File Name index.cpd
Item Description
Title Image 27
Format (IMT)
  • image/jpeg
File Name uhlib_25194896_026.jpg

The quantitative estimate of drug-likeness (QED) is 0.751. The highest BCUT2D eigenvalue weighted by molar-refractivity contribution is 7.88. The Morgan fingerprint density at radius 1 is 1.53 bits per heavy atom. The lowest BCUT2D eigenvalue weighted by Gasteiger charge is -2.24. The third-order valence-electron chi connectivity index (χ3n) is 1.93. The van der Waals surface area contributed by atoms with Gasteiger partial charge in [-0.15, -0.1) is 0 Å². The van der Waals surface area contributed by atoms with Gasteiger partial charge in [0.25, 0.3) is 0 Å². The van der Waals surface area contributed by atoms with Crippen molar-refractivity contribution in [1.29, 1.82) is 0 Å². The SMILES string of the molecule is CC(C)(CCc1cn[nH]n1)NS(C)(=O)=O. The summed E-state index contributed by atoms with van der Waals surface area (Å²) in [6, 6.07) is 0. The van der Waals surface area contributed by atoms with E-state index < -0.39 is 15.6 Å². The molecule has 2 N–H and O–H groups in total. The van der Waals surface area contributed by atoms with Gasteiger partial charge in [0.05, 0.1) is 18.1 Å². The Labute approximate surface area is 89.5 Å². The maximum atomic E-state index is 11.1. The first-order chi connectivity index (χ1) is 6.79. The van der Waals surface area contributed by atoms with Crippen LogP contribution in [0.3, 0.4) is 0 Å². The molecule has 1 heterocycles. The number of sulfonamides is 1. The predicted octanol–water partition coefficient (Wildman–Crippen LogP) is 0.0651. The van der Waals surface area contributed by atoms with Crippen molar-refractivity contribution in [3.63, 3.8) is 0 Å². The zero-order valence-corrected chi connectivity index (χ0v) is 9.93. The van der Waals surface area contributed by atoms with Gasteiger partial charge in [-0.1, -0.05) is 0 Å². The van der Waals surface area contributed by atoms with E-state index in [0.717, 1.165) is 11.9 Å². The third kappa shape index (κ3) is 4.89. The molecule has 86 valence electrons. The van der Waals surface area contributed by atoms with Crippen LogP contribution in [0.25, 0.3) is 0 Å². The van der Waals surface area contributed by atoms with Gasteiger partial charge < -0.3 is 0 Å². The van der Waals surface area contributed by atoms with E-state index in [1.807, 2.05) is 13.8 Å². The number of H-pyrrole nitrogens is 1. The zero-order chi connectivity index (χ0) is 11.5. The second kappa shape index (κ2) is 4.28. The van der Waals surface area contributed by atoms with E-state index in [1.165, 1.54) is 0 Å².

Transcript FASCISM 25 wage bill was ever introduced but, instead, wages were drastically reduced through all branches of industry. The existing scheme of national insurance against sickness and old age was abolished. Instead of developing the system of workers' control in industry, the Fascists destroyed the few remaining Works' Councils. A further obstacle to the development of industrial democracy was furnished by the Fascist policy of denationalisation. The capitalist sharks gathered round the State with hungry jaws agape and one by one (the dainty morsels were flung out to be devoured by the profiteers. Telephones, wireless, parcel post, matches—each State monopoly was handed over to private control. Even the railways were in <the market and would have been sold but for an amusing incident. Mussolini had himself seen to the details of this transaction and Sthe sale was on the point of final ratification. The lucky capitalists who had nearly secured the prize were delighted, but their rivals were not 1 One group of rivals who had themselves been in the bidding succeeded in raising trouble, suggesting that there had been la corrupt deal and practices contrary to the national interest. So jjin this case the falling out of thieves enabled the community to retain its own. In the more recent case of the concession of the oil-bearing lands of Italy to an American syndicate, the results jwere even more embarrassing to the Government, as will appear Ilater. The Fascist defence of their policy in this matter is that the services Sin question have been ill-organised under State management. Such statements are always highly suspect, coming as they do from those jwho have a direct interest in vilifying public ownership and bolstering up private enterprise. If Mussolini found the bureaucracy inefficient, he had ample power and opportunity to reform it. If tie really held the Guild Socialist views of D'Annunzio and Odon Por, with which some friends credit him, here was his chance to iapply them. Instead of this, he played into the hands of his capitalist masters, and the idealists who believe in his essentially revolutionary ;objective are still waiting for him to be free to realise his heart's desire I Mussolini seems actually to have achieved some improvement in .the technical efficiency of the civil service, but the staff reductions .■were merely window-dressing episodes. The dismissals were . promptly followed by the appointment of Fascists to the vacant posts. The policy of the Fascist Government as regards public finance shows unmistakably its anti-proletarian character. The programme i favoured expropriatory taxation of the rich ; the Fascists in power i remitted the luxury tax, the motor-car tax and inheritance duties. I In place of these there have been imposed taxes on wages (i.e., a 1 reduction in the exemption level for income tax) and increased in-